Oh well. At least Fernando Torres has signed his new contract for Liverpool…
August 13, 2009
Despite appearing to be quite different, two stories in today’s media raise important and connected questions.
First, the (reported) imminent release ‘on compassionate grounds’ of the jailed Lockerbie bomber who is now dying of prostate cancer. Abdelbaset Ali al-Megrahi is serving life for murdering 270 people when Pan Am flight 103 exploded in 1988. I remember it well because I was watching telly while babysitting my young children in Kendal when the screen went blank and appeals to emergency services started to come across the screen. The plane had flown over Kendal just a few minutes before it exploded. yet, despite the conviction and the loss of his subsequent appeals, there are widely acknowledged doubts about the justice of his conviction – most articulately from Jim Swire, father of one of the victims and for many years leader of the group campaigning for justice for the victims and their families.
The BBC’s Daniel Sandford in Washington said “broadly” families in the UK were concerned about the conviction, whereas US relatives were convinced of his guilt.
The second related story is the report issued today by Barnardo’s in which it maintains that too many British young people are being locked up (rather than given community sentences) and that the sentencing of many of these young people (some as young as 12) does nothing other than increase the potential for further criminalisation. The BBC report says:
The law specifically states that children aged 14 and under should not be locked up unless they have committed a grave offence or have committed a serious offence and are deemed to be a persistent offender. But the Barnardo’s report found more than a third of 12 to 14-year-olds locked up did not meet the conditions. Barnardo’s chief executive Martin Narey: “I’ve been shocked at the number of very young children we lock up.”
Barnardo’s surveyed around half of all children who were put in young offender institutions in 2007. More than a fifth were locked up for breaching an Anti-social Behaviour Order or similar punishment, half were victims of abuse and more than a third were living with an adult criminal.
Barnardo’s chief executive Martin Narey said that until 1998 it would have been illegal to imprison these young people unless they had committed one of the so-called “grave offences”. “Now we do this, every year, to more than 400 children aged 12, 13 and 14. “This is a tragedy for the young people themselves, it’s a shocking waste of money and, in terms of reducing their offending and doing anything to protect victims, it is almost invariably ineffective.”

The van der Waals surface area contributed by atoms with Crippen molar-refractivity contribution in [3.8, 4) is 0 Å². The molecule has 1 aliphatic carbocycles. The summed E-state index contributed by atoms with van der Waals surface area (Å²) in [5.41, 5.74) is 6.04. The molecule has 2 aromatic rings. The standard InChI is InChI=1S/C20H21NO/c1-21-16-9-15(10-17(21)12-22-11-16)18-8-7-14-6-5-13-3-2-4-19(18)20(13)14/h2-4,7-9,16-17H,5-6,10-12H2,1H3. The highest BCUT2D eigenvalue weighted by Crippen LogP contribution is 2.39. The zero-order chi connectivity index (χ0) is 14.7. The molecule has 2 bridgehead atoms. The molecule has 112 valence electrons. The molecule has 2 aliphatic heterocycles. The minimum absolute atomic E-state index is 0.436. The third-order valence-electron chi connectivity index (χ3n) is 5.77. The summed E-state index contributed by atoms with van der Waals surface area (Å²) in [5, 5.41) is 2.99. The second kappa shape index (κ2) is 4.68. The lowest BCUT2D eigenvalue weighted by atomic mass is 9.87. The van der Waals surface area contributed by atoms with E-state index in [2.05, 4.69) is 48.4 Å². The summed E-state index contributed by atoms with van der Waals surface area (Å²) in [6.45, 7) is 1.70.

And there’s the rub – precisely where these two stories collide. What is the purpose of custodial sentences? If the penal system exists simply to punish offenders and make everybody else feel safer, then it is clearly not very effective. It might reassure those who see punishment as ‘justice done and seen to be done’. But the offenders will come out and, if criminalised by their experience, be a further or worse problem than they were before. ‘deterrence’ does not seem to work – especially when young people return to the communities and dysfunctional families/friendships that allowed or encouraged them to get into trouble in the first place.
In other words, justice is not served simply by inflicting deserved punishment; there must be some serious work at both rehabilitation and restitution if offenders are to change their ways and, therefore, come out of their criminal sentence better able to live without offending. That way society benefits and it is less expensive. The problem is that pouring resources into stuff that is hard to measure (slow/gradual attitude or behavioural change) is not attractive to the great avenging public.
So, what place does or should compassion have in a penal system? To what extent is justice served by keeping the Lockerbie bomber in prison while he dies – especially given the doubts about his conviction and the lack of prosecution of anybody else? Is justice served – or just vengeance? And isn’t the mark of a democratic, civilised society that it can go beyond justice to show compassion – rather than mimic the societies that thirst for blood-vengeance at the slightest provocation?
I guess I want to explore the value of a pragmatic approach to compassion that will not be welcomed by the Daily Mail brigade. Keeping people locked up might make some of us feel better, but it might be ineffective, expensive and self-defeating. Yes, of course, some people need to be locked up for a very long time, if not for the whole of their life. I have done prison chaplaincy and worked with offenders and am not naive. But, there must be room for an intelligent debate in this country about what we think ‘justice’ is, how it is to be achieved and how it should be mediated effectively.
I might want to see young offenders locked up and kept out of the way and suffering for their crimes. But if we do nothing to help them to change, then we are burying our heads in the sand of self-righteousness and simply sowing the seeds of further crime in the future. This is a problem for the whole of our society – not just for the criminal justice system. I can’t complain if a young offender comes out hardened and commits further crimes against me or my community if I have done nothing to understand them and help provide an alternative way of life in their future.
And I bet this will be called ‘wet liberalism’.